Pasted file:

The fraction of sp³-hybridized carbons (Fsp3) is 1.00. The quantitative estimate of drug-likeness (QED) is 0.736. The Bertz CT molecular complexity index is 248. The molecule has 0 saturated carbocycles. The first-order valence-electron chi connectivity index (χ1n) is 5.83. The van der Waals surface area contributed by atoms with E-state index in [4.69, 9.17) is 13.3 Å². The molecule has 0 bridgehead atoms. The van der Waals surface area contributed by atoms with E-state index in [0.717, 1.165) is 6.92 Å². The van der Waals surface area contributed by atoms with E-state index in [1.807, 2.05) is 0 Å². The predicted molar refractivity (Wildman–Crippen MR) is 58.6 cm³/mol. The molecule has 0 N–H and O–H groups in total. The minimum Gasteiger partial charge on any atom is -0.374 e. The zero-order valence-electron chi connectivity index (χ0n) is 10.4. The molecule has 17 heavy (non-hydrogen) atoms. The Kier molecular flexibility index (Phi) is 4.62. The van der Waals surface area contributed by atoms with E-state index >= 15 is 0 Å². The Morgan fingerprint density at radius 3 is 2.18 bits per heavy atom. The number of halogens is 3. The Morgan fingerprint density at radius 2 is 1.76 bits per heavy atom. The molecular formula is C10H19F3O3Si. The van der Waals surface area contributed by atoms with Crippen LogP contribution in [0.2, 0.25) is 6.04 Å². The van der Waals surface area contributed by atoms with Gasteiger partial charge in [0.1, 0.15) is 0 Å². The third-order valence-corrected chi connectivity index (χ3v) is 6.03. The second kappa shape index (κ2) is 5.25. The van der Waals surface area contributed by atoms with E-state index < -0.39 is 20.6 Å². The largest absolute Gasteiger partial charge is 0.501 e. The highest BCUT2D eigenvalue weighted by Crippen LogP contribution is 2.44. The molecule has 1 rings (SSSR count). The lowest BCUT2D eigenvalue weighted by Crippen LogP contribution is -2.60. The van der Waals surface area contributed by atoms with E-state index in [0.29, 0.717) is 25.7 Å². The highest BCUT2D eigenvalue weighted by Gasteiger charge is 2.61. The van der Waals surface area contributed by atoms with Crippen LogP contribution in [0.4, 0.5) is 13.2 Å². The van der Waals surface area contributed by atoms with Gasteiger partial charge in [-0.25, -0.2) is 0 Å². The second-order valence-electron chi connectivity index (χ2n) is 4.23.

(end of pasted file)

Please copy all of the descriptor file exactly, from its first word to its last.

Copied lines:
The fraction of sp³-hybridized carbons (Fsp3) is 1.00. The quantitative estimate of drug-likeness (QED) is 0.736. The Bertz CT molecular complexity index is 248. The molecule has 0 saturated carbocycles. The first-order valence-electron chi connectivity index (χ1n) is 5.83. The van der Waals surface area contributed by atoms with E-state index in [4.69, 9.17) is 13.3 Å². The molecule has 0 bridgehead atoms. The van der Waals surface area contributed by atoms with E-state index in [0.717, 1.165) is 6.92 Å². The van der Waals surface area contributed by atoms with E-state index in [1.807, 2.05) is 0 Å². The predicted molar refractivity (Wildman–Crippen MR) is 58.6 cm³/mol. The molecule has 0 N–H and O–H groups in total. The minimum Gasteiger partial charge on any atom is -0.374 e. The zero-order valence-electron chi connectivity index (χ0n) is 10.4. The molecule has 17 heavy (non-hydrogen) atoms. The Kier molecular flexibility index (Phi) is 4.62. The van der Waals surface area contributed by atoms with E-state index >= 15 is 0 Å². The Morgan fingerprint density at radius 3 is 2.18 bits per heavy atom. The number of halogens is 3. The Morgan fingerprint density at radius 2 is 1.76 bits per heavy atom. The molecular formula is C10H19F3O3Si. The van der Waals surface area contributed by atoms with Crippen LogP contribution in [0.2, 0.25) is 6.04 Å². The van der Waals surface area contributed by atoms with Gasteiger partial charge in [0.1, 0.15) is 0 Å². The third-order valence-corrected chi connectivity index (χ3v) is 6.03. The second kappa shape index (κ2) is 5.25. The van der Waals surface area contributed by atoms with E-state index < -0.39 is 20.6 Å². The largest absolute Gasteiger partial charge is 0.501 e. The highest BCUT2D eigenvalue weighted by Crippen LogP contribution is 2.44. The molecule has 1 rings (SSSR count). The lowest BCUT2D eigenvalue weighted by Crippen LogP contribution is -2.60. The van der Waals surface area contributed by atoms with E-state index in [0.29, 0.717) is 25.7 Å². The highest BCUT2D eigenvalue weighted by Gasteiger charge is 2.61. The van der Waals surface area contributed by atoms with Crippen LogP contribution in [0.4, 0.5) is 13.2 Å². The van der Waals surface area contributed by atoms with Gasteiger partial charge in [-0.25, -0.2) is 0 Å². The second-order valence-electron chi connectivity index (χ2n) is 4.23.